Each level has a differently shaped grid layout board, which must be cleared completely by matching like-colored runes. The rune pieces are easy to match by their distinct color, but they feel pretty small on the DS screen. Clearing runes in more than three matches or combos will release horizontal clearing Ice Ball power-ups (4 matches), Fire Ball power-ups (5 matches) or a Dice Bonus (when 4 power-ups are used). The variety of power-ups are limited in this game, but you will find them essential to clear out some hard to reach tiles. Once all tiles are cleared, players will experience the new puzzle element to 7 Wonders: Treasures of Seven.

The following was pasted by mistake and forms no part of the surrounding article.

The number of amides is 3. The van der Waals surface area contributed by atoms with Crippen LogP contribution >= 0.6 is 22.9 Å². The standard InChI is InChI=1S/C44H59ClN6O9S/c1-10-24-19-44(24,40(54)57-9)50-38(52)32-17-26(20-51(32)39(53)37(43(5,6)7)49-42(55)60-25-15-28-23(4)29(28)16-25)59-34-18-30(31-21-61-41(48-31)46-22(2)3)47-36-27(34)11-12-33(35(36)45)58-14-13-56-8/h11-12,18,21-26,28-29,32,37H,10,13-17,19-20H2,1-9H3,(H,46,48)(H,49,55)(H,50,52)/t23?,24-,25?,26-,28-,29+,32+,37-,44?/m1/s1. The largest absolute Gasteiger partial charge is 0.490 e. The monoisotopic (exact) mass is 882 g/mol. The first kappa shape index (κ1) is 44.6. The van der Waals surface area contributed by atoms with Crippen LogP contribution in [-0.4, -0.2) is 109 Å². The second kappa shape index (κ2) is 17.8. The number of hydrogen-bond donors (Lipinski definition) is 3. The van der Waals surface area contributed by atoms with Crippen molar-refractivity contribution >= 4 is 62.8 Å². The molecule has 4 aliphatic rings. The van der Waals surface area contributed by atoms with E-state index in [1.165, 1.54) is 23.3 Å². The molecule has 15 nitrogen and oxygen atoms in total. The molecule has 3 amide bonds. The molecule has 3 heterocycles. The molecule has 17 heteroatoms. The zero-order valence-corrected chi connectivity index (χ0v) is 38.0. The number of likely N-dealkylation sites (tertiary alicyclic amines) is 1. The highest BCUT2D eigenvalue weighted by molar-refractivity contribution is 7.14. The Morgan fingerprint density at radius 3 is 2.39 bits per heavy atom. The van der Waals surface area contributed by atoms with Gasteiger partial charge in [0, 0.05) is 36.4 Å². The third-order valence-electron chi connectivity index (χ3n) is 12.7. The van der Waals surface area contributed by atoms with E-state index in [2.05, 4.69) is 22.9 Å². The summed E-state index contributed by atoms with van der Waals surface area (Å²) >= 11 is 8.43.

Now here comes the fun, original part of 7 Wonders: Treasures of Seven. Upon clearing all tiles via match-making, a 7 Wonders Keystone will appear, along with a dotted path. The goal is to get the Keystone into a designated Key Hole. Players will need to clear the runes beneath the Keystone, as well as turn the board using the L/R buttons or arrows on the right side of the screen. I definitely preferred the L/R buttons rather than using the on-screen arrows. Guiding the Keystone to the Key Hole adds a clever new puzzle element to the game. Paths become more complex, which are further impeded by portals and locked Key Holes that must be cleared by matching a designated rune color. Getting to the Keystone & Key Hole challenge part becomes the highlight of 7 Wonders: Treasures of Seven. There is another compass matching element that comes into play after getting three runes, which advances the player to the next region on the map. It’s a really simple element which doesn’t add too much to the game.